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D. The Burning of the Aeneid

D. The Burning of the Aeneid

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the aspect of my own fate can now be reckoned among those metamorphosed

figures. For that aspect has on a sudden become quite di√erent from what it

was before—a cause of tears now, though once a joy.

b. Tristia 1.7.15–26, 35–40

Haec ego discedens, sicut bene multa meorum,

ipse mea posui maestus in igne manu.

Utque cremasse suum fertur sub stipite natum

Thestias et melior matre fuisse soror.

Sic ego non meritos mecum peritura libellos

imposui rapidis viscera nostra rogis:

vel quod eram Musas, ut crimina nostra, perosus,

vel quod adhuc crescens et rude carmen erat.

Quae quoniam non sunt penitus sublata, sed extant—

pluribus exemplis scripta fuisse reor—

nunc precor ut vivant et non ignava legentem

otia delectent admoneantque mei.

. . . . . . . . . . . .

‘‘Orba parente suo quicumque volumina tangis,

his saltem vestra detur in urbe locus.

Quoque magis faveas, haec non sunt edita ab ipso,

sed quasi de domini funere rapta sui.

Quicquid in his igitur vitii rude carmen habebit,

emendaturus, si licuisset, eram.’’






[15] These verses [the Metamorphoses] upon my departure, like so much that

was mine, in sorrow I placed with my own hand in the fire. Just as Thestius’s

daughter [Althaea] burned her own son, they say, in burning the branch, and

proved a better sister than mother, so I placed the innocent books consigned

with me to death, [20] my very vitals, upon the devouring pyre, because I had

come to hate the Muses as my accusers or because the poem itself was as yet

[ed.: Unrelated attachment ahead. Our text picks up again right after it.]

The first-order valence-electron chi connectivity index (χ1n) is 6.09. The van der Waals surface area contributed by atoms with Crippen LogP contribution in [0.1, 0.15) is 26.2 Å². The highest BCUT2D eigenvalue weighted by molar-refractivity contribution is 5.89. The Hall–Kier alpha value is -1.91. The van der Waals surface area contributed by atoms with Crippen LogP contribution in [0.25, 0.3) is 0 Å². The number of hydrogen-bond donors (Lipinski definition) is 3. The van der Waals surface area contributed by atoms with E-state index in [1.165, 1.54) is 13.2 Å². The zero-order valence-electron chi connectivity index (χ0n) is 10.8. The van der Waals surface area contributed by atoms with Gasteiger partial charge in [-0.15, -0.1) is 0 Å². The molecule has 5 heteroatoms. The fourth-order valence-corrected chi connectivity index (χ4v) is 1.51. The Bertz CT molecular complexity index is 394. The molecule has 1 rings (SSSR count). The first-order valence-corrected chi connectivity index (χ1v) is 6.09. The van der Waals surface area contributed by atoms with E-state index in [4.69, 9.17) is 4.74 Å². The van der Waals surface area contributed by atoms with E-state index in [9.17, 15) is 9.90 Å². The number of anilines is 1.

half grown and rough. These verses were not utterly destroyed; they still

exist—several copies were made, I think—[25] and now I pray that they may

live, that thus my industrious leisure may bring pleasure to the reader and

remind him of me. . . . [35] ‘‘All you who touch these rolls [of the Metamorphoses] bereft of their father, to them at least let a place be granted in your

city [Rome]. And your indulgence will be all the greater because these were

not published by their master, but were rescued from what might be called his

funeral. And so whatever defect this rough poem may have [40] I would have

corrected, had it been permitted me.’’



c. Tristia 2.63–64, 555–56

Inspice maius opus, quod adhuc sine fine tenetur,

in non credendos corpora versa modos

. . . . . . . . . . . . . .

Dictaque sunt nobis, quamvis manus ultima coeptis

defuit, in facies corpora versa novas.

Examine[, Augustus,] the greater work [Metamorphoses], which is still kept

unfinished, the book of figures transformed in ways unbelievable. . . . I sang

also, though my attempt lacked the final touch, of bodies changed into

new forms.

d. Tristia 3.14.19–24

Sunt quoque mutatae, ter quinque volumina, formae,

carmina de domini funere rapta sui.

illud opus potuit, si non prius ipse perissem,

certius a summa nomen habere manu:

nunc incorrectum populi pervenit in ora,

in populi quicquam si tamen ore mei est.

There are also thrice five books on changing forms, verses snatched from the

funeral of their master. That work, had I not perished beforehand, might have

gained a more secure name from my finishing hand: but now unrevised it has

come upon men’s lips—if anything of mine is on their lips.

2. Pliny the Elder, Historia naturalis 7.114

See above, I.C.8. (Text and translation: Pliny the Elder, Natural History, vol. 2,

ed. and trans. H. Rackham, LCL 352 [1942])

Divus Augustus carmina Vergilii cremari contra testamenti eius verecundiam vetuit, maiusque ita vati testimonium contigit quam si ipse sua probavisset.

The divine Augustus overrode the modesty of Virgil’s will and forbade the

burning of his poems, and thus the bard achieved a stronger testimony than if

he had commended his own works himself. (modified by MP)

3. Gaius Sulpicius Apollinaris

(first half of second century)

Sulpicius was a scholar and teacher among whose students were Aulus Gellius

and the emperor Pertinax. The metrical summaries of Terence’s plays that are

extant under Sulpicius’s name are agreed to be his work. The circumstances

surrounding the poems on the preservation and on the contents of the Aeneid



that have been ascribed to him are more embroiled. We have two versions of a

three-distich poem on the burning of the epic that is probably his.